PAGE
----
Stef - Most lawyers have a strong sense of justice. We want a fair outcome. We aren’t looking to crush an opponent, or take something that doesn’t belong to our client. And maybe when you recognise that you are seeking fairness you can have a bit more confidence in your negotiation.
Liz, you were listed as 13th in a list of the 50 Most Influential Women in Sport in 2015 - how do you feel that the sporting landscape has changed for women?
Liz - I think there’s certainly a growing realisation that women are good for business. Statistics show time and again that the more diverse the management of a company, the more successful the business is likely to be. The difficulty in sport is seeing the realisation become a reality. Sport still trails behind in terms of diversity and there are nowhere near enough women in the boardroom. The same is true of BAME representation. Some sports claim that they cannot attract a more diverse audience, but if they look at the composition of their management structure, more often than not they lack diversity internally.
Stefania, would you tell us more about the mentoring you do and could you both see a mentoring aspect evolving at Livida Sport?
During my time at Mishcon I mentored three young aspiring sports lawyers from ethnic minority backgrounds. I really believe that mentoring is an important way of sharing your knowledge and experience, particularly with individuals, who do not have a ready made network to tap into.
What are the biggest challenges, broadly speaking, for people in sport when their career comes to an end and what can they do to prepare themselves?
Stef - it’s different across various sports but the post-career position for football players is scary. One-third of male footballers are divorced within a year of retirement, and even more are bankrupt within five years. That gives you a good indication of the problems that face certain professional athletes at the end of their career. They are often underprepared for life after sport - financially, emotionally and practically. Across all sports (even where there isn’t such a dramatic loss financially), depression is a serious issue.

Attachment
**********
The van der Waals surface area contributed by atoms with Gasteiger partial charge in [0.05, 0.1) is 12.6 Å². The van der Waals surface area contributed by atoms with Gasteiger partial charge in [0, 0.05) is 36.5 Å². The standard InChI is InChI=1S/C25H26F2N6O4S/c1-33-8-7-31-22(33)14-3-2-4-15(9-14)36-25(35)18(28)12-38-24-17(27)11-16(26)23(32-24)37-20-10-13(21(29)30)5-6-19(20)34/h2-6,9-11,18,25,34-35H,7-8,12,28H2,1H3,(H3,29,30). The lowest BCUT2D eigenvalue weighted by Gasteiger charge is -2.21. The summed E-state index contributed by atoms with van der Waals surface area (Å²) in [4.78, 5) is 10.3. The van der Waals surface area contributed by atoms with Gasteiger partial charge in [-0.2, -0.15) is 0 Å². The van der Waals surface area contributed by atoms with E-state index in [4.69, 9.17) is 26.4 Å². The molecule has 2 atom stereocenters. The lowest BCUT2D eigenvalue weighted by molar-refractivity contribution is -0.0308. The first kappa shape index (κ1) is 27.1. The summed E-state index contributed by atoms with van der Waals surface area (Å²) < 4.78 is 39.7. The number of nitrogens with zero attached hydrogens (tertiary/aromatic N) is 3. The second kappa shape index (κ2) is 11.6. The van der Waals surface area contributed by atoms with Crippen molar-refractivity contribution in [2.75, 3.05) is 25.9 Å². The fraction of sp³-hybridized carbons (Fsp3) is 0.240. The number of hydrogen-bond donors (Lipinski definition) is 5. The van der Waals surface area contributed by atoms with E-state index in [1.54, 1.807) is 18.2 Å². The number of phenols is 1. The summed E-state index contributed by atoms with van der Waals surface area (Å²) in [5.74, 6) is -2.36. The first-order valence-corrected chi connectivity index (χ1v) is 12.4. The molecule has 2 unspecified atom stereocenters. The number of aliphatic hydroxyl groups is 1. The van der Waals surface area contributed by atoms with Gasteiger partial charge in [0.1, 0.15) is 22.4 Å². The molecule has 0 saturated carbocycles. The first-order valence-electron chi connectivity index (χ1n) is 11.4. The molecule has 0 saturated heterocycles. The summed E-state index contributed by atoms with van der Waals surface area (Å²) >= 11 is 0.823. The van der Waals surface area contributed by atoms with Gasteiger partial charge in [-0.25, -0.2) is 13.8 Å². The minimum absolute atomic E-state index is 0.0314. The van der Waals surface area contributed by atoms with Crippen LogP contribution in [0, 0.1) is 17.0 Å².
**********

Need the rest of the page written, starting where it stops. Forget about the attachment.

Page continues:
Liz - we think of footballers as earning huge sums of money, and it’s true that many of them do. In the Premier League the average salary is around £50,000 per week. In the fourth tier, it’s more like £50,000 per year. But their careers are short and most are finished by their early thirties, if not sooner. At the point of retirement few are equipped to start a new career because education and development will have taken a back seat to football from an early age.
The position is made worse by the fact that not enough to players get good advice during their careers. With fame and fortune comes the risk of excessive spending, demands of friends and family, and the potential for irresponsible representation by under-qualified agents.
Some of the sports you represent may not traditionally have had health and wellness at their core. Is this changing and what more could be done?
Stef - the anti-doping regime is so strict across sports that most professionals have to be really cautious about what they are putting in their bodies. If you’re signed up to certain anti-doping codes then they can be subject to random testing at any time, without warning, and if there’s anything in their system that shouldn’t be there then they have an uphill task proving their innocence.
Liz - It’s really not that long ago that professional footballers would be heavy drinkers with bad diets. That culture has disappeared now though, and the positive changes have no doubt filtered through to the lower and amateur levels of sport. The likes of Cristiano Ronaldo have shown such dedication and professionalism when it comes to their personal health and wellness, and that is a great role model for the younger players coming through. They see someone like Ronaldo at 35 years old, still looking in peak condition and playing at the highest level, and can only be inspired to make the right health and lifestyle choices themselves.
Finally, given changes to businesses currently affected by COVID-19, do you think there will be changes in the way sporting events are managed after this pandemic?
Liz - sporting events have obviously been hit particularly badly by the pandemic, and those effects will be long-lasting. When toddlers are not even allowed to sing songs at nursery for risk of spreading germs, you can only imagine the potential impact of having 80,000 rugby fans at Twickenham singing and cheering for their team. It will be a slow return and whether there can be a full return in the next couple of years remains to be seen.
To learn more about Liz and Stefania, and the work they do at Livida Sport, visit them at lividasport.com or on Instagram @lividasport